These premiums show that people pay more for homes in areas with a high Walk Score, even when adjusting for other factors. With this in mind, policy makers, real estate developers and investors can do two things. First, they can work to build more homes in areas with high Walk Score ratings, thereby increasing the supply of homes and giving more people an opportunity to live in these areas. Second, they can work to increase the Walk Score of city areas, thereby bringing walkability to the places people already live.
Is the value of a Walk Score point worth more or less for luxury homes? Looking at the top 5 percent of homes by sale price, we find that one Walk Score point can increase the price of a luxury home by $6,800 or 0.55 percent, on average across the 14 metro areas. Furthermore, within all metros other than Orange County, luxury home owners were willing to pay a higher dollar premium for a point of Walk Score. These premiums made for a lower percentage of the luxury home price.
|Metro Area||Walk Score||Top 5% Home Price||$ Premium of 1 Walk Score Point on Top 5% Home Price||% Premium of 1 Walk Score Point on Top 5% Home Price|
“Luxury in Orange County is all about exclusivity and seclusion,” said Redfin agent Vickie Melin, who is currently listing this $3.8 million, 9-bedroom, 9.5-bathroom mansion with a Walk Score of zero in Villa Park, California. “People in Orange County love their cars and don’t give driving a second thought as it’s the easiest and most convenient way to get around the area. When my clients think of walkability, they think about walking, biking, and even horse-riding paths used more for recreation than transportation.”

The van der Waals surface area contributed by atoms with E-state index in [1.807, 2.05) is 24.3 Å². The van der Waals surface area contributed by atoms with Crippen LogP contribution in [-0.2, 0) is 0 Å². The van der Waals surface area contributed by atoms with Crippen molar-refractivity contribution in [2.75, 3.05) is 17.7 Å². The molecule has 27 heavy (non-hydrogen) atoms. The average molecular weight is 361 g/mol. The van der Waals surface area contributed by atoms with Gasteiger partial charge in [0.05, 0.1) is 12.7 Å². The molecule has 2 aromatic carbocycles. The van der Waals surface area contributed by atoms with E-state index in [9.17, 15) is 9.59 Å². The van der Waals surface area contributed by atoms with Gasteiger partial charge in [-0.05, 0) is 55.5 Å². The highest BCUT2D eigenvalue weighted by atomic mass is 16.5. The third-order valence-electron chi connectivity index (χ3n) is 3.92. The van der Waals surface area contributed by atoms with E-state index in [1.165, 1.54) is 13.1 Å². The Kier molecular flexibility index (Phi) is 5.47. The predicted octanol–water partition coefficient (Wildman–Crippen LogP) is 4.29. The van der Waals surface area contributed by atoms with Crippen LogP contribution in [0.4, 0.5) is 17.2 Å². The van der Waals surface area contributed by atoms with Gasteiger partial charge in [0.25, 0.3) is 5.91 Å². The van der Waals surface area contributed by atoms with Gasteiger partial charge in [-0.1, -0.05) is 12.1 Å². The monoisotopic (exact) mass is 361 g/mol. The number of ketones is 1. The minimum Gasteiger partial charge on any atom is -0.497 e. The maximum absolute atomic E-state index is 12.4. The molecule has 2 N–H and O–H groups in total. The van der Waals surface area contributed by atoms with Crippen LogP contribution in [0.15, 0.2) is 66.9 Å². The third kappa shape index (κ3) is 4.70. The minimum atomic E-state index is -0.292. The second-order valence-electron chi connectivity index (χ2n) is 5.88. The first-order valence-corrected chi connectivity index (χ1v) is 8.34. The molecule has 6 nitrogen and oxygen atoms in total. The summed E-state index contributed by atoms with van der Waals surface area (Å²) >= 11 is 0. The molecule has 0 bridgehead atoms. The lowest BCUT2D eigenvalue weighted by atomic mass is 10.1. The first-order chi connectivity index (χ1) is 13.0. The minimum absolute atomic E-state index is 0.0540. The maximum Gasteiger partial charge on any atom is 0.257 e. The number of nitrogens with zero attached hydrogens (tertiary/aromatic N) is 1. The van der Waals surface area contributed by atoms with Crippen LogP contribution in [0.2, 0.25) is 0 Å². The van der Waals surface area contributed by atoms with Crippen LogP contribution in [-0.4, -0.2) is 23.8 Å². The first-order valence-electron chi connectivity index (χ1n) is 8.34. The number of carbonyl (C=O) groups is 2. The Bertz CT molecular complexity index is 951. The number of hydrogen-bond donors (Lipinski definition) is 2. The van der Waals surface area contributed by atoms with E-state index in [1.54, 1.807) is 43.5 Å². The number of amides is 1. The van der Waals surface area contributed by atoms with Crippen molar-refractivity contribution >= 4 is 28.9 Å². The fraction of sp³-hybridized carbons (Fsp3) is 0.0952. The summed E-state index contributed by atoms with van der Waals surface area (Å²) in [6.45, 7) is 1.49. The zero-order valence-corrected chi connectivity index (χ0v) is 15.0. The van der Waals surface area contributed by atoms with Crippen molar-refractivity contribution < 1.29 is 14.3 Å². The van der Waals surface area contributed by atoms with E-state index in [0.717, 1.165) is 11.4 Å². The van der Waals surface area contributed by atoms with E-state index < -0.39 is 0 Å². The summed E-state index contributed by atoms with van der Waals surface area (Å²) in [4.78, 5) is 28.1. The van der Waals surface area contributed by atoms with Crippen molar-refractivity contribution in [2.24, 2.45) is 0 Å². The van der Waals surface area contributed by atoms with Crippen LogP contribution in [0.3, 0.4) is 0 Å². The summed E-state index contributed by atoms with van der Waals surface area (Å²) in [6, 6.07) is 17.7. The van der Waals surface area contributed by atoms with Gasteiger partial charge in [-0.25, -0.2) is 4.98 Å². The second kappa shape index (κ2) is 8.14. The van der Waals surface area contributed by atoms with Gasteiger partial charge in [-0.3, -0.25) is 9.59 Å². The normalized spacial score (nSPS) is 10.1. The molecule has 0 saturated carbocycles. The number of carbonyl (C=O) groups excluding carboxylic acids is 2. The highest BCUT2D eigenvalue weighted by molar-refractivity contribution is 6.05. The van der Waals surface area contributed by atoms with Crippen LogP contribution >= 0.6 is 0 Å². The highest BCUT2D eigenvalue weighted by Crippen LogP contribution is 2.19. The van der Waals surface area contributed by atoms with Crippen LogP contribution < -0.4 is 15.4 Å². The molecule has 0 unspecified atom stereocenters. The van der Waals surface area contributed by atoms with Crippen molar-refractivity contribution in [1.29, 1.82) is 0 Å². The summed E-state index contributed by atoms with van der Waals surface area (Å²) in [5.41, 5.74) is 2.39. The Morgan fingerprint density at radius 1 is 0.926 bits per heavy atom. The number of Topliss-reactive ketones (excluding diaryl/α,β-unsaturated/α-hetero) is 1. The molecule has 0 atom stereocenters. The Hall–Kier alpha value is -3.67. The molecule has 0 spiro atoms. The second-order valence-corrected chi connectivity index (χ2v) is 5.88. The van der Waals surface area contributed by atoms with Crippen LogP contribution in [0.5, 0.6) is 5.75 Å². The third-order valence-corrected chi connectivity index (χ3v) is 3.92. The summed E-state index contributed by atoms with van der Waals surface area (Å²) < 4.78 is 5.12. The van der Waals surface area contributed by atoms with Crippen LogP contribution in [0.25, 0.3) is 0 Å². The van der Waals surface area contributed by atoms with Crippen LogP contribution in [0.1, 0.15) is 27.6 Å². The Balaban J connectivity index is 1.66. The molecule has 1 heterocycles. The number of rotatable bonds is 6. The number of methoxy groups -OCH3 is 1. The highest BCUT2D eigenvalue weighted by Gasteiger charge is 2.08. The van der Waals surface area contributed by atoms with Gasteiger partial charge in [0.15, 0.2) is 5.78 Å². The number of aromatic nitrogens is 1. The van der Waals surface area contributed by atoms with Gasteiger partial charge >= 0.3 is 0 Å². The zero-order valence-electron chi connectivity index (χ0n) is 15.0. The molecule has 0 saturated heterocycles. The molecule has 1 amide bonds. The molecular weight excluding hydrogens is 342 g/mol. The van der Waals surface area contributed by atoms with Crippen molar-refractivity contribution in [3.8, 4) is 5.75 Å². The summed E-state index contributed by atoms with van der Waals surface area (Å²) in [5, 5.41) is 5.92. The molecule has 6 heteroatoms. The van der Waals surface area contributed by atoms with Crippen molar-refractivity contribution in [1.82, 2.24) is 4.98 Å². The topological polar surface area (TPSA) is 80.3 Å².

Leigh Kamping-Carder also researched this topic for the Wall Street Journal. Read her article here.
With Nela Richardson and Eric Scharnhorst
A statistical technique called hedonic regression was used to estimate how much market value homebuyers implicitly attach to houses with higher Walk Score. This type of regression modelling is essentially what appraisers do when they carry out a “comps” analysis. Properties are heterogeneous, each with different characteristics and locations and they transact at different times under a range of market conditions. A regression is used to make an apples-to-apples comparison between properties by controlling for these differences and compare the prices of properties with different Walk Score ratings “all else being equal”.
The hedonic regression method was also used by a 2009 study, “Walking the Walk: How Walkability Raises Home Values in U.S Cities” by Joe Cortright of Impressa, Inc. The variables used in the present analysis are similar to those in the 2009 study with the exception of distance to central business district, which was unavailable for our data. In addition, we also control for historical time or real estate market conditions and find that the price premiums accelerate as Walk Score gets closer to 100.